This is the story of the 1970s summer photographer Nan Goldin and writer/actress Cookie Mueller spent in P-Town in the Cape, partying non-stop with eccentrics like Philippe Marcade, John Waters, and other brilliant weirdos.
Despite being founded by two 20-somethings, ALL-IN isn't just a vanity project. The first issue features Willem Dafoe, John Waters, Chris Kraus, and is definitely worth spending a week's worth of lunch money on.
In recognition of how thoroughly Waters has gotten under the world's skin, Lincoln Center hosted Fifty Years Of John Waters: How Much Can You Take?, a 12-film retrospective of his life's work. We managed to speak to him while we were there.
John Waters has been offending audiences for 50 years, but he doesn't plan to stop shocking the world anytime soon, so I called him to talk about his new book, Grindr, and everyone's favorite bad boy pop star.
Brice Dellsperger's extensive series uses cinema as found material, which can be manipulated, perverted, and subverted. We talked to the French video artist about his provocative use of camp and drag.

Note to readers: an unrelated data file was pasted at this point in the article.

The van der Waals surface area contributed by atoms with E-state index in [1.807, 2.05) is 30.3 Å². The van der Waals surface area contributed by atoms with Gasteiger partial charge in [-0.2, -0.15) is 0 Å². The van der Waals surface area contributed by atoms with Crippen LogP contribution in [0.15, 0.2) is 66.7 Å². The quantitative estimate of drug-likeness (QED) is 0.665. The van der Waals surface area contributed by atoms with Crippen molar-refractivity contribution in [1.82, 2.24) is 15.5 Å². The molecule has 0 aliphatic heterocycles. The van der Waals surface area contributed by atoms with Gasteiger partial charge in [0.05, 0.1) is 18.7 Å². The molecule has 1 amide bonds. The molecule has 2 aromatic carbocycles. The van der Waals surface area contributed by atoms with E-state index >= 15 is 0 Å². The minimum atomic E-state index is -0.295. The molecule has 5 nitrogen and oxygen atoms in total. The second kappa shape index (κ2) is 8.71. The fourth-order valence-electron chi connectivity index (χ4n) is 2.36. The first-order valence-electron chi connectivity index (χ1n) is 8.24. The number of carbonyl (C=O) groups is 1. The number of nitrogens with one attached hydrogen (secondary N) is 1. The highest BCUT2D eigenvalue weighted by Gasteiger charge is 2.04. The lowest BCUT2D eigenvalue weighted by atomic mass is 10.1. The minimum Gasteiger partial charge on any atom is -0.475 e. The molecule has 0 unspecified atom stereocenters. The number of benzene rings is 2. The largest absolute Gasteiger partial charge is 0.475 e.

In the late 90s, while writing for the skateboarding magazine Big Brother, I thoroughly enjoyed fucking with my interview subjects. One of those subjects, a rapper named Cheazy-E, claimed my interview made him look like a "gott-damn retard."
When the drag queen Divine ate dog shit at the end of John Waters's Pink Flamingos, he knew he was participating in a great publicity stunt. What he didn't know was he was about to become an icon of American culture.
Since the artist Mike Kelly died last year, a flurry of retrospectives have opened. An epic show co-curated by Emi Fontana currently runs at the HangarBicocca. In between summer travels, Emi took some time to talk about the late artist.